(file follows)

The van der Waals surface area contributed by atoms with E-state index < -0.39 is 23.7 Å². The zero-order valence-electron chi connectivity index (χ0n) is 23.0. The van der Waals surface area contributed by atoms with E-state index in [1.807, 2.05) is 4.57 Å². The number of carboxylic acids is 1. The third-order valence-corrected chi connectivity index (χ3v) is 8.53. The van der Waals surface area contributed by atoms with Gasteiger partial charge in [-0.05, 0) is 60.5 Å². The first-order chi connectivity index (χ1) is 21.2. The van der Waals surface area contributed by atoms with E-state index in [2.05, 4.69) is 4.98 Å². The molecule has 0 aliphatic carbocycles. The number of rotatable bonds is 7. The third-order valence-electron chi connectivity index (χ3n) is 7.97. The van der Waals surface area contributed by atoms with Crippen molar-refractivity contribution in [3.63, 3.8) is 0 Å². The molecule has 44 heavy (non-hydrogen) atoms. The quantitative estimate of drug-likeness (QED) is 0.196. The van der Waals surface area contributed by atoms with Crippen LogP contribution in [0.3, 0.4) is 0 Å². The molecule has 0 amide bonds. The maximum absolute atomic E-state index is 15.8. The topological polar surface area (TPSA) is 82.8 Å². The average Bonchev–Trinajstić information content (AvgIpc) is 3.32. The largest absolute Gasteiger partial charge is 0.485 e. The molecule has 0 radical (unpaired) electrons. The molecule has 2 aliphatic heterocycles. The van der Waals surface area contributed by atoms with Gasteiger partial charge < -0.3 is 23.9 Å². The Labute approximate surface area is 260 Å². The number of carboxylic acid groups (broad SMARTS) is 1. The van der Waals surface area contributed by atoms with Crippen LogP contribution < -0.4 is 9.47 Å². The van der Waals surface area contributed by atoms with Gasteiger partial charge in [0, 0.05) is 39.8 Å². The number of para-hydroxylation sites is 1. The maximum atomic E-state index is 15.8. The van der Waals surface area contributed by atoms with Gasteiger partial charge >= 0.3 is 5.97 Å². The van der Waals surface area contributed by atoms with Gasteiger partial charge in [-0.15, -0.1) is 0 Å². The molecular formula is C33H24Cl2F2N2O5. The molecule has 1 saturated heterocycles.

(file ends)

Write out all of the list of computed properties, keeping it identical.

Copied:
The van der Waals surface area contributed by atoms with E-state index < -0.39 is 23.7 Å². The zero-order valence-electron chi connectivity index (χ0n) is 23.0. The van der Waals surface area contributed by atoms with E-state index in [1.807, 2.05) is 4.57 Å². The number of carboxylic acids is 1. The third-order valence-corrected chi connectivity index (χ3v) is 8.53. The van der Waals surface area contributed by atoms with Gasteiger partial charge in [-0.05, 0) is 60.5 Å². The first-order chi connectivity index (χ1) is 21.2. The van der Waals surface area contributed by atoms with E-state index in [2.05, 4.69) is 4.98 Å². The molecule has 0 aliphatic carbocycles. The number of rotatable bonds is 7. The third-order valence-electron chi connectivity index (χ3n) is 7.97. The van der Waals surface area contributed by atoms with Crippen molar-refractivity contribution in [3.63, 3.8) is 0 Å². The molecule has 44 heavy (non-hydrogen) atoms. The quantitative estimate of drug-likeness (QED) is 0.196. The van der Waals surface area contributed by atoms with Crippen LogP contribution in [0.3, 0.4) is 0 Å². The molecule has 0 amide bonds. The maximum absolute atomic E-state index is 15.8. The topological polar surface area (TPSA) is 82.8 Å². The average Bonchev–Trinajstić information content (AvgIpc) is 3.32. The largest absolute Gasteiger partial charge is 0.485 e. The molecule has 0 radical (unpaired) electrons. The molecule has 2 aliphatic heterocycles. The van der Waals surface area contributed by atoms with Gasteiger partial charge < -0.3 is 23.9 Å². The Labute approximate surface area is 260 Å². The number of carboxylic acid groups (broad SMARTS) is 1. The van der Waals surface area contributed by atoms with Crippen LogP contribution < -0.4 is 9.47 Å². The van der Waals surface area contributed by atoms with Gasteiger partial charge in [0, 0.05) is 39.8 Å². The number of para-hydroxylation sites is 1. The maximum atomic E-state index is 15.8. The van der Waals surface area contributed by atoms with Gasteiger partial charge >= 0.3 is 5.97 Å². The van der Waals surface area contributed by atoms with Gasteiger partial charge in [-0.15, -0.1) is 0 Å². The molecular formula is C33H24Cl2F2N2O5. The molecule has 1 saturated heterocycles.